Clone a Dynamic Disk to a New SSD in Windows 10

Clonezilla Vomits Feces onto Other Tools Because that's Classy

This is partially just for my own reference, so I don’t have to go down this rabbit hole again. (But I hope it helps you, too!) The Situation I wanted to upgrade the LITE-ON 256GB SSD in my trusty ol’ Lenovo X1 Carbon laptop to a snazzy new Samsung 960 EVO 2TB drive. I have a version of Acronis that came with a Crucial (or Kingston?) SSD, which has worked great in the past. The problem? There was a system reserved partition at the very end of the disk, and Acronis therefore would not proportionally scale the OS partition to fill the disk; It would only scale that system reserved partition. In a moment of errant stupidity, I said, “Ah-hah! … Continue reading

240V is the Standard U.S. Household Voltage (Kinda.)

240V US Electrical System

OK, So I’m Being a Bit Facetious Obviously I and most everyone else knows that the vast majority of American household stuff is powered at 120V. Almost all receptacles and (nearly) all lights in a home are indeed supplied at 120V. But! It’s not as simple as that. So maybe the video title is a tiny bit of clickbait, but it’s also more or less true. Most Americans do indeed have 240V supplied to their home, and that is the line-to-line voltage. The transformer is rated for 240 Volts with a center tap that happens to be referenced to ground/earth, and it just so happens that the potential difference between the center tap (ground) and either of the two lines … Continue reading

Redundant VPN Tunnels via Different ISPs

Network Diagram or Whatever

Intro My friends will tell you that I’m obsessed with redundancy, both in life and in I.T. At home I have two main internet connections, via Altice Optimum (“cable”) and Verizon FiOS. They’re both relatively high bandwidth, and are connected to my two core routers that operate in an active/passive configuration. Basically this: O——O +——–+ / \ | |————/ O +——————+——————–| Core | / / | Optimum Router | | Router |———-O / +——————+\ ______________| 01 | \ O \ / | |————O \ \ / +——–+ / \ X Keepalived | / Various O / \ Heartbeat | O Networks / / \ +——–+ \ O +——————+/ \_____________| |———–\ \ | FiOS Router | | Core | \ O … Continue reading

RAID HDD TCO Calculator (Total Cost of Ownership)

HDD RAID TCO Worksheet Sample

A while back I created a HDD TCO worksheet showing the relative costs of certain drives in no real context. This spreadsheet aims to calculate the total cost of ownership for a RAID array, which is a much more involved affair. https://docs.google.com/spreadsheets/d/1dM2vO08gmX3VwYyJtTE5D1Gu75TTU-nUW95j1_DVx8c/ That’s a read-only version, but you can easily make your own copy to play with: If you have a Google account and are logged in, you can just hit File -> Make a Copy.. to save it to your own Google Drive. If you hate Google sniffing into your private affairs, you can hit File -> Download As and grab a copy in the format of your choice. I hope I’ve provided enough of an explanation as to … Continue reading

Yes, the Dell Compellent SC220 Chassis AND Drives are Generic!

The Compellent SC220 is the disk set on top, followed by an HP D2700, an HP MSA 70, and a Dell MD1220.

I found a great deal on eBay. A Dell Compellent SC220 chassis filled with 24 x 600GB 10K SAS disks for $350 including shipping. Obviously if you’re reading this years later that will seem like a terrible price, but as of now 600GB SAS drives are selling for about $30 each (used). So it’s roughly $720 worth of drives alone. The SC220 is basically an MD1220 in sheep’s clothing (though sheep are generally naked so who knows), and those are selling for about $120. Like I said, a great deal! But there was one question that needed answering: Did the Dell-branded Compellent HDDs have some kind of special firmware that rendered them useless with a standard RAID or JBOD controller? … Continue reading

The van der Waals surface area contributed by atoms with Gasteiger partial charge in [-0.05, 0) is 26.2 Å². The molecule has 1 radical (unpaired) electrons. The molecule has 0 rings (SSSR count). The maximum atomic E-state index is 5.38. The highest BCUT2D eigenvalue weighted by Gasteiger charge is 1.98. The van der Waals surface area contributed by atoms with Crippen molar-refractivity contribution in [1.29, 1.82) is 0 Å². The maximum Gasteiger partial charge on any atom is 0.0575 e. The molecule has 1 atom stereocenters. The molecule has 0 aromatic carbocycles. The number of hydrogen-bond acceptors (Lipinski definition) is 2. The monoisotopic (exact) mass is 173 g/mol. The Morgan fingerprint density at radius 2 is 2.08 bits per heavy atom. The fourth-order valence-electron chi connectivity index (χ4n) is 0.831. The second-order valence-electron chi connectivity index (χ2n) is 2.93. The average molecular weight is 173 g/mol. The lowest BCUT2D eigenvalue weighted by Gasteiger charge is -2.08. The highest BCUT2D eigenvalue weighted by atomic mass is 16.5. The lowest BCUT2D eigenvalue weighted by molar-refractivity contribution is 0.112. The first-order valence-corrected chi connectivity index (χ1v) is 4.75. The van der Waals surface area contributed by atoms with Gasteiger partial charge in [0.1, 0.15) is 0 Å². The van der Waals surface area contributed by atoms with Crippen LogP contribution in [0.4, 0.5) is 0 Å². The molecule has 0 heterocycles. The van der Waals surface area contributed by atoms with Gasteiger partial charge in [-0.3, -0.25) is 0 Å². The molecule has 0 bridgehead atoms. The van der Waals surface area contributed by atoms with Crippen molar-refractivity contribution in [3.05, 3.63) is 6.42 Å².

Apparently myisamchk Doesn’t Understand 2-Digit Numbers (MySQL)

MySql Logo

myisamchk If you’re reading this, it’s probably because you’re trying to run myisamchk on a large table and you want to set the –sort_buffer_size to some large value. That’s advisable, of course. However, it seems that some versions of MySQL don’t understand a 2-digit value for that parameter. I was trying to do the following: myisamchk -f -r –update-state –key_buffer_size=4G –sort_buffer_size=16G –read_buffer_size=32M –write_buffer_size=32M /var/sql/myisam-temp/mastersitedb/applicants_master_search – recovering (with sort) MyISAM-table ‘/var/sql/myisam-temp/mastersitedb/applicants_master_search’ Data records: 0 – Fixing index 1 myisamchk: error: myisam_sort_buffer_size is too small MyISAM-table ‘/var/sql/myisam-temp/mastersitedb/applicants_master_search’ is not fixed because of errors Try fixing it by using the –safe-recover (-o), the –force (-f) option or by not using the –quick (-q) flag If you’re getting an error like that, try using … Continue reading

An Open Letter to Amazon and Netflix

Chill, Amazon and Netflix with the DRM

Dear “New Media” Companies, Two years ago I decided to take the plunge and purchase a UHD TV. But I thought twice about it, deciding that I would hold off until there was adequate 4K content available. At that time the 4K market was weak. UHD Blu-rays had yet to be released, and other than some YouTube content and perhaps a few shows from your companies, there wasn’t much available. Finally at the cusp of 2018 I decided to make the move. There’s much streaming media currently available in UHD (as you’re obviously aware), as well as a plethora of UHD Blu-rays. So I now have a very nice Sony OLED hooked up to my HTPC. But the sad part … Continue reading

Sealed Lead Acid Battery Longevity Log

PowerPatrol_SLA_Batteries_from_Amazon_2

Atypical Post This post isn’t only for you, but also for me. I have roughly sixteen 120V 1300-1500VA UPSes in my basement of various ages. They each take two SLA 12V ~8Ah batteries. As such, I need to replace those batteries periodically. Being a cheap bastard, I don’t buy the branded APC or CyberPower packs, but go for inexpensive generics from eBay or Amazon. In theory there’s no difference, but in practice some cheap batteries are, well, cheap. I’m attempting to figure out which off-brand brands work best. This Log Hence I’m going to start logging battery replacements to get an idea of which brand(s) represent the best value and longevity. This will always be a work in progress, because … Continue reading